World

Iran threatens uranium enrichment if world powers do not keep promises under 2015 pact

AP, Kyodo, Reuters, AFP-JIJI

A year after President Donald Trump withdrew the U.S. from the 2015 nuclear deal with Iran, Tehran threatened Wednesday to resume higher enrichment of uranium in 60 days if world powers fail to negotiate new terms to the accord, raising tensions as a U.S. aircraft carrier and a bomber wing deploy to confront unspecified threats from Tehran.

In a televised address, President Hassan Rouhani also said Iran would stop exporting excess uranium and heavy water from its nuclear program — two requirements of the deal. He did not elaborate on the degree to which Iran is prepared to enrich uranium, which at high levels of enrichment can be used in nuclear weapons.

Rouhani said Iran wants to negotiate new terms with remaining partners in the deal but acknowledged that the situation is dire. “We felt that the nuclear deal needs a surgery, and the painkiller pills of the last year have been ineffective,” Rouhani said. “This surgery is for saving the deal, not destroying it.”

The 2015 deal lifted sanctions on Iran in exchange for limits on its nuclear program. After the U.S. withdrew from the accord it restored crippling sanctions on Iran, exacerbating a severe economic crisis. The Iranian rial, which traded at 32,000 to the dollar at the time of the accord, traded Wednesday at 153,500.

The three European parties to the deal — the U.K., France and Germany — tried to save the accord with a trade mechanism meant to bypass reimposed U.S. sanctions, but their attempt was dismissed by Iran’s supreme leader, Ayatollah Ali Khamenei, as a “bitter joke.”

Iran notified the U.K., Russia, China, the European Union, France and Germany of its decision earlier Wednesday. All were signatories to the nuclear deal and continue to support it. Iranian Foreign Minister Mohammad Javad Zarif was to meet Wednesday in Moscow with his Russian counterpart.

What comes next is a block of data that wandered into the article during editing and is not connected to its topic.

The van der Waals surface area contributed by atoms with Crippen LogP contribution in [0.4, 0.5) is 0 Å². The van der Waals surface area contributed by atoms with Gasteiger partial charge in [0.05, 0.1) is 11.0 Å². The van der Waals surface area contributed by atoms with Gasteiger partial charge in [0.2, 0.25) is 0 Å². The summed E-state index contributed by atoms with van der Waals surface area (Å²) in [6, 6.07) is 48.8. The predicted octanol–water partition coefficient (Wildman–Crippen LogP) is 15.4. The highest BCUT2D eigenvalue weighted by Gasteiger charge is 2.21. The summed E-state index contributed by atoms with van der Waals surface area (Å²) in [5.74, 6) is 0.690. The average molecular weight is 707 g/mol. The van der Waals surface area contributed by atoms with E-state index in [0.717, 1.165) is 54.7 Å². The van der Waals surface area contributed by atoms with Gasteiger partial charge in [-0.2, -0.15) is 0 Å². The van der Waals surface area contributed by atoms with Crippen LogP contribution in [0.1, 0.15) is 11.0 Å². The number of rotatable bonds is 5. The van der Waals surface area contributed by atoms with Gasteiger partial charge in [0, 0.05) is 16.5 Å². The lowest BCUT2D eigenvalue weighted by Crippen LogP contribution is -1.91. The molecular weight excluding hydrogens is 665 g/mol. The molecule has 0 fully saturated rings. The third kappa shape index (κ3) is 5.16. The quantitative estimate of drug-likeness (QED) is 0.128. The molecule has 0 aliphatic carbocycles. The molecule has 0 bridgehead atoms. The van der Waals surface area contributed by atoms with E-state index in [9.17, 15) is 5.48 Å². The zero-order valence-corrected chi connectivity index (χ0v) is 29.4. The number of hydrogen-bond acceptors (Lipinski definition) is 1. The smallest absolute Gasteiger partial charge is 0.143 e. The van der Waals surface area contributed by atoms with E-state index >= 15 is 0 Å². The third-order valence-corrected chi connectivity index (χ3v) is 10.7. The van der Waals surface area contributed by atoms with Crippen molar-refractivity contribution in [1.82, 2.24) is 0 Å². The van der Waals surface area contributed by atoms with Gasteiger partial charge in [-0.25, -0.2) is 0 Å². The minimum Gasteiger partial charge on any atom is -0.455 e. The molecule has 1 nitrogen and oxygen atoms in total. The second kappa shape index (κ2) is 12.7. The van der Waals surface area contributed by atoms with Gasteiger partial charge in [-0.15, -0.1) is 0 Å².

“If the five countries join negotiations and help Iran to reach its benefits in the field of oil and banking, Iran will return to its commitments according to the nuclear deal,” Rouhani said.

However, Rouhani warned of a “strong reaction” if European leaders seek to impose more sanctions on Iran via the U.N. Security Council. He did not elaborate.Zarif issued his own warning from Moscow.

“After a year of patience, Iran stops measures that (the) US has made impossible to continue,” he tweeted. World powers have “a narrowing window to reverse this.”

Zarif stressed that Iran’s actions were not in breach of the nuclear deal, which U.N. inspectors have repeatedly certified its compliance with.

“We are not operating outside of the JCPOA (nuclear deal) but are in fact working in its framework,” he told state television.

Rouhani also said that if the 60 days pass without action, Iran will halt a Chinese-led effort to redesign its Arak heavy-water nuclear reactor. Such reactors produce plutonium that can be used in nuclear weapons.

There was no immediate response from the U.S.

However, the White House said Sunday it would dispatch an aircraft carrier and a bomber wing to the Persian Gulf over what it described as a new threat from Iran.